Phototherapy is an innovative technology that allows the physician to precisely treat conditions such as acne, hyperpigmentation, rosacea, age and sun spots, and many other skin conditions. The redness and swelling associated with acne is caused by lightsensitive bacteria. The light energy delivered during phototherapy gently heats the upper layers of the skin, exerting antibacterial and anti-inflammatory effects. Phototherapy can also result in reduced sebum production resulting in a less-favorable  environment for acne to develop.

Laser Peel

A laser peel is a quick and effective treatment that uses a special laser to address conditions on the top layer of your skin, such as acne scarring. The treatment removes a thin layer of damaged skin to improve texture and provides superior results because it  can be administered with great precision of depth. The laser beam is scanned over a treatment area to precisely ablate (vaporize) a very thin layer of skin, removing old, damaged tissue.

Removing the top layer eliminates some of the damaged cells. As the skin heals, fresh cells grow and resurface the treated area. The result is healthier-looking skin.

Fractionated Laser

With “fractionated” laser resurfacing, only a portion of the skin is treated in a session.

The treatment uses a laser beam that ablates thousands of pinpoint channels in your skin. Because only a fraction of your skin is directly treated with the laser, the surrounding untreated tissue promotes rapid healing. The skin’s wound healing response creates new collagen, which adds firmness and resilience to the skin. In many cases, this is the fastest, most-effective way to treat acne scars.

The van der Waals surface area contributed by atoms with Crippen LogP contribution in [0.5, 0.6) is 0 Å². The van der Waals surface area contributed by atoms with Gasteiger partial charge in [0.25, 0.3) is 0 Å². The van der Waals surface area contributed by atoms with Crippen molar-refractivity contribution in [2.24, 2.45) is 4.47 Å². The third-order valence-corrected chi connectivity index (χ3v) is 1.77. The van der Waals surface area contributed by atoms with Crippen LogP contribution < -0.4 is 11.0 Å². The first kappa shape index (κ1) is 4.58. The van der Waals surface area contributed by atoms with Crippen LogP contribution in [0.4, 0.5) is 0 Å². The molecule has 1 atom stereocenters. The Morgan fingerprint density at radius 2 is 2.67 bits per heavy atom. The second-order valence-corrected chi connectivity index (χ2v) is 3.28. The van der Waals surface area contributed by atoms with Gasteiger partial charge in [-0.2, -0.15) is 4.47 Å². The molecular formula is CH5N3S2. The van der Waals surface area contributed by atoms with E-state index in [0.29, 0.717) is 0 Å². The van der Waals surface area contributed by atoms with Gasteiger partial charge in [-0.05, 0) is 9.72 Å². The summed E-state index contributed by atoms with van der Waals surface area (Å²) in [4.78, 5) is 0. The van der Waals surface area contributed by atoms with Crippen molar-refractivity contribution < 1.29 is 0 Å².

Start Treating Acne Quickly

It’s important to start treating acne quickly. Early treatment can lessen the physical effects (scarring) and the emotional effects of acne such as depression, anxiety and low self-esteem. Although acne cannot be cured, it can be controlled. Regardless of the types of treatment you choose, remember to keep your expectations realistic as you determine the best treatment options for your type of acne. As with any medical procedure, there are risks and benefits that should be thoroughly discussed with your skin-care professional prior to any treatment. Specific goals should be discussed and all questions should be answered to your satisfaction.

Daily Regimen

It is important to develop a daily cleansing routine for washing skin, especially skin prone to acne. With so many products and cleansing methods to choose from, it can be difficult to find a combination that works for you. The American Academy of Dermatology recommends:

Gently wash your face and/or acne prone areas with a non-abrasive, mild cleanser that does not contain alcohol.

Wash your face twice a day – once in the morning and once at night.

Use lukewarm water when washing your face and use your fingertips to apply cleanser. Never scrub your face or use hot water-- these can be irritating to your skin.

NEVER squeeze or pick at pimples.

Even though it is tempting, this can potentially cause a deeper infection or even scarring.

Use non-comedogenic cosmetics, cleansers and moisturizers.

Non-comedogenic products use ingredients that won’t clog pores.

Drink plenty of water. The body needs to get rid of waste materials, so hydrate your body from the inside out.

Do not rely on avoiding certain foods to relieve acne.

RAJESH REDDY, M.D., Board Certified Family Medicine, Metroplex Clinic Physicians